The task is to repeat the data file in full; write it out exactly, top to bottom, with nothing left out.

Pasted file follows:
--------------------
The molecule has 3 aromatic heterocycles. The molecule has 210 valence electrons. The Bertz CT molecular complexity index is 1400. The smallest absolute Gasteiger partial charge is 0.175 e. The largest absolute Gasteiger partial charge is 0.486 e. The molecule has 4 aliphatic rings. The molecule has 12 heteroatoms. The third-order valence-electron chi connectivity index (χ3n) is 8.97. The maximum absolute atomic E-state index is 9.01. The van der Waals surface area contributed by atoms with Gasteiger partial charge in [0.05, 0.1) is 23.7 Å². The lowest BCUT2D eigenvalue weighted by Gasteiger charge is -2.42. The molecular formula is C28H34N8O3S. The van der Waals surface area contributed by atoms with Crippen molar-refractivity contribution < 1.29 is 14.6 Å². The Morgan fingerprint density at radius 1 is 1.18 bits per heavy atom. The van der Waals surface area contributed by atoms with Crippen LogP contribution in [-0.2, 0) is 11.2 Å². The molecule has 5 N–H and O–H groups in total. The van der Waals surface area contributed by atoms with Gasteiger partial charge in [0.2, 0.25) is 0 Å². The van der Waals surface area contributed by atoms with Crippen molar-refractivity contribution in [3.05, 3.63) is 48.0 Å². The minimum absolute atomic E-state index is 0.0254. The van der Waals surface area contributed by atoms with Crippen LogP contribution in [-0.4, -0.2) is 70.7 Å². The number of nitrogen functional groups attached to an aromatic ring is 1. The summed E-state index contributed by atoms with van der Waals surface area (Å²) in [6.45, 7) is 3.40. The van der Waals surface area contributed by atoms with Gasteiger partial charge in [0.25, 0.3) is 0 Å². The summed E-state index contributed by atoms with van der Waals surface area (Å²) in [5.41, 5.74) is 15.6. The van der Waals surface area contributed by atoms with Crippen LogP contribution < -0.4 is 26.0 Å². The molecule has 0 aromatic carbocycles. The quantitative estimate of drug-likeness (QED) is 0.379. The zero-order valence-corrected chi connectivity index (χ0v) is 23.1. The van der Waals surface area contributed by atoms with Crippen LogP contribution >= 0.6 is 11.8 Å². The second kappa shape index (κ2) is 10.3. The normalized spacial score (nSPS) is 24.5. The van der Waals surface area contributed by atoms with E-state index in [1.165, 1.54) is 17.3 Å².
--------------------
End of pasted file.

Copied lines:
The molecule has 3 aromatic heterocycles. The molecule has 210 valence electrons. The Bertz CT molecular complexity index is 1400. The smallest absolute Gasteiger partial charge is 0.175 e. The largest absolute Gasteiger partial charge is 0.486 e. The molecule has 4 aliphatic rings. The molecule has 12 heteroatoms. The third-order valence-electron chi connectivity index (χ3n) is 8.97. The maximum absolute atomic E-state index is 9.01. The van der Waals surface area contributed by atoms with Gasteiger partial charge in [0.05, 0.1) is 23.7 Å². The lowest BCUT2D eigenvalue weighted by Gasteiger charge is -2.42. The molecular formula is C28H34N8O3S. The van der Waals surface area contributed by atoms with Crippen molar-refractivity contribution < 1.29 is 14.6 Å². The Morgan fingerprint density at radius 1 is 1.18 bits per heavy atom. The van der Waals surface area contributed by atoms with Crippen LogP contribution in [-0.2, 0) is 11.2 Å². The molecule has 5 N–H and O–H groups in total. The van der Waals surface area contributed by atoms with Gasteiger partial charge in [0.2, 0.25) is 0 Å². The van der Waals surface area contributed by atoms with Crippen molar-refractivity contribution in [3.05, 3.63) is 48.0 Å². The minimum absolute atomic E-state index is 0.0254. The van der Waals surface area contributed by atoms with Crippen LogP contribution in [-0.4, -0.2) is 70.7 Å². The number of nitrogen functional groups attached to an aromatic ring is 1. The summed E-state index contributed by atoms with van der Waals surface area (Å²) in [6.45, 7) is 3.40. The van der Waals surface area contributed by atoms with Gasteiger partial charge in [0.25, 0.3) is 0 Å². The summed E-state index contributed by atoms with van der Waals surface area (Å²) in [5.41, 5.74) is 15.6. The van der Waals surface area contributed by atoms with Crippen LogP contribution < -0.4 is 26.0 Å². The molecule has 0 aromatic carbocycles. The quantitative estimate of drug-likeness (QED) is 0.379. The zero-order valence-corrected chi connectivity index (χ0v) is 23.1. The van der Waals surface area contributed by atoms with Crippen LogP contribution >= 0.6 is 11.8 Å². The second kappa shape index (κ2) is 10.3. The normalized spacial score (nSPS) is 24.5. The van der Waals surface area contributed by atoms with E-state index in [1.165, 1.54) is 17.3 Å².